There is a scientific study explaining what we do to ourselves when we lack confidence – it’s called “self-handicapping.”  But before I get into the definition of self-handicapping, let’s just clarify what self-confidence is first.



1. Realistic confidence in one’s own judgment, ability and power

From the very definition itself, we understand that self-confidence is an innate belief one has in oneself.  It comes from the self, and is as much a human right as any.  But when we lack self-confidence we can become self-destructive, hence the term self-handicapping, which essentially is a psychological term for self-sabotage.

If one has no confidence or belief in their own ability, it means there is no connection to their source, the Light.  Without the connection to the spark, there is no opening to invite the Light of the Creator within.  It is important to remember that our soul embodies the desire to receive for the sake of sharing, and the Light’s only purpose is its desire to share.   When we do connect to the Light and invite it within we create miracles and opportunities in our lives.  But when we think that we are undeserving, or lack belief in our self, filling us up with doubt, it is not the Creator punishing us.  It’s literally as if we are putting a door up and shutting out the Light.  The door is locked and bolted up and it’s blocking the Light from coming in.

If you believe that you don’t deserve goodness – even if the Light is standing right behind that door – if you don’t believe in yourself, the Light cannot move past the threshold you have put up. You could be doing all the work in the world to try to manifest your goals, but if you don’t believe in yourself, all that work will just be that, work.  As the Rav always says, “Consciousness is everything,” and what always separates those who really do succeed in their goals, and those who don’t but work just as hard, is that one idea: consciousness.

A famous kabbalist, the Baal Shem Tov explains, “The Creator behaves towards us as we behave towards ourselves.”  With that said, there is great news: You can change your beliefs at any time.

For instance women feel a veil of jealousy when they witness other women stepping up and claiming a level of achievement that they could only dream of – essentially it is an achievement they don’t know how to claim themselves.  It’s for this reason that women feel jealous towards their friends.  It is not because we want to feel jealous, but it is because there is insecurity from within.

When people are faced with an achievement they don’t know how to claim, knowingly or not, some of us protect the ego by working on our excuses early on, because we think we can never measure up to our role models.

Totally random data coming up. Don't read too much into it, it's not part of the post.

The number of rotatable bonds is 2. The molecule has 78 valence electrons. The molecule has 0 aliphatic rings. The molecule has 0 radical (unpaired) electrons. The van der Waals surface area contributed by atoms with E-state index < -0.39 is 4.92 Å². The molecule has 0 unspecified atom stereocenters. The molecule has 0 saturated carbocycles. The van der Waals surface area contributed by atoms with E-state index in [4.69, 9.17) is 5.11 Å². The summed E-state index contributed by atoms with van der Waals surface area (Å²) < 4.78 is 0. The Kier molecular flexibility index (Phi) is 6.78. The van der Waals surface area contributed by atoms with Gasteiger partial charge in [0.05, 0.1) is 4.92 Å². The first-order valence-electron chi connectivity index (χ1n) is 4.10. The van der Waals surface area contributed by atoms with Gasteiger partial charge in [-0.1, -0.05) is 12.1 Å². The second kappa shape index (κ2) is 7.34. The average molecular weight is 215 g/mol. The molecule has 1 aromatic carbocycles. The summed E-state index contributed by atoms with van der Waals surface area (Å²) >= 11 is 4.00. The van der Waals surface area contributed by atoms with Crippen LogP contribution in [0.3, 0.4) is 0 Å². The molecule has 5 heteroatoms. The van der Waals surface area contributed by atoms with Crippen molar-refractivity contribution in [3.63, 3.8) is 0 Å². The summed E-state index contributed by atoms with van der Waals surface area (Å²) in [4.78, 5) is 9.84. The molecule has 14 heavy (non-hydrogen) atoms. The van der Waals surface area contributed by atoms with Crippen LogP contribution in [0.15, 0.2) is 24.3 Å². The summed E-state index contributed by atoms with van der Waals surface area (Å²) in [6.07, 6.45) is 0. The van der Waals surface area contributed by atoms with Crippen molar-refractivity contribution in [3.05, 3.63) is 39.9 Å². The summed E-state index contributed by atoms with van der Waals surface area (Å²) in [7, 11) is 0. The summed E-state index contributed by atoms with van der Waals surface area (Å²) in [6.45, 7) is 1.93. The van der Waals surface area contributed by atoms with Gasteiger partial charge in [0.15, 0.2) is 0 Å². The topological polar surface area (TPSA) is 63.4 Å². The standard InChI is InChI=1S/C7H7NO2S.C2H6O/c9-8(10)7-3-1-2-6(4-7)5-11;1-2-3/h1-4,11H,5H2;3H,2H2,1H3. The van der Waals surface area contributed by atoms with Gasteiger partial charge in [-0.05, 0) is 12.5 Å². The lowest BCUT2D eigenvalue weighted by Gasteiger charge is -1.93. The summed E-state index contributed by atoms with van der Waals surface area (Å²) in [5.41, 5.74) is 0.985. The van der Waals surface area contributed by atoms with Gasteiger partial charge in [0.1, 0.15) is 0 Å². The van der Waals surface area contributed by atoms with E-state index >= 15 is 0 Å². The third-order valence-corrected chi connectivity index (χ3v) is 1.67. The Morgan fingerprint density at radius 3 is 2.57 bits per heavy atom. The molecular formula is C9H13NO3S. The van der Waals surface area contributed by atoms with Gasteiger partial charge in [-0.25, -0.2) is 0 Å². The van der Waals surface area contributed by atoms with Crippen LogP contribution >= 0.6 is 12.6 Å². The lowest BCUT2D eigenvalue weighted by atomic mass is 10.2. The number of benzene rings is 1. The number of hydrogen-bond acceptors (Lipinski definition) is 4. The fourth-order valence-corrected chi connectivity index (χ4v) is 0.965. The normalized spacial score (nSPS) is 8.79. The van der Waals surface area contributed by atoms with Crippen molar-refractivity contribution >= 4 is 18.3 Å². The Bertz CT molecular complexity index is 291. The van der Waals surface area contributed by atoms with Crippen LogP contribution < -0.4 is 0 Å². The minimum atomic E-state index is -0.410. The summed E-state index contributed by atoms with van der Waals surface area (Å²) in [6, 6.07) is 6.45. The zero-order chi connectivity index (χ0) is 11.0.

Psychologists have studied this behavior since 1978, and psychologists Burglas and Jones coined this phrase, “self-handicapping,” to describe this behavior.  The urge goes well beyond the lowering of expectations.  It has a lot more to do with protecting the self-image.  A German psychologist found that self-handicapping has another effect too; when people have a good excuse, they are in fact less motivated to push themselves to work harder, and there’s no drive to do better – it is self-paralysis – you just stay exactly where you are.

The excuses sound something like this, “There was a blow up at home.  I was sleep-deprived because of my allergies.  I had an emergency at work.  I came hungover to a job interview.”  This is real self-sabotage, like drinking heavily before a test or skipping practice before a big game.  Some do this a lot and it’s not clear why they do this or its cost.

This is what we term “self-handicapping” and millions of people don’t even wait until after failing or messing up to practice their excuses; they diminish themselves way before pursuing a goal.  Their excuses come prepared to avoid the sting of failure or embarrassment

When we protect the ego, we never get to experience the burn of embarrassment, and it hurts yes.  It hurts, it burns, but that is the pilot light for motivation.  Think about it… think back to a time where you really felt, “Ouch! That stung!” Think back to one experience you had where you felt embarrassed or ashamed, and think about how you used that feeling to push yourself, and motivate yourself to pursue your goal for the better.

REMEMBER: Challenges are not a punishment – they spur change and help us grow to meet our potential.

I remember I was reading a book about Madeline Albright, and feeling completely overwhelmed by her accomplishments.  The idea of what she had accomplished made me freeze for a second until I stopped and said, “Wait, I’ve worked on this.  I’ve learned this.”  I remembered in that moment that I’m not supposed to compare myself to her accomplishments and use them to freeze me.  It’s to take pride in whatever it is that I CAN accomplish, whatever that is.  It doesn’t mean that I have to be— and quite honestly, I don’t want be Secretary of State, so why was I getting so scared of what I was reading? I reassured myself that all I need is to take pride in whatever it is I want to do and not judge myself for what I haven’t done YET.


  1. How do you self-handicap?
  2. Where do you lack self-confidence?
  3. Which areas in your life do you need to create greater confidence?

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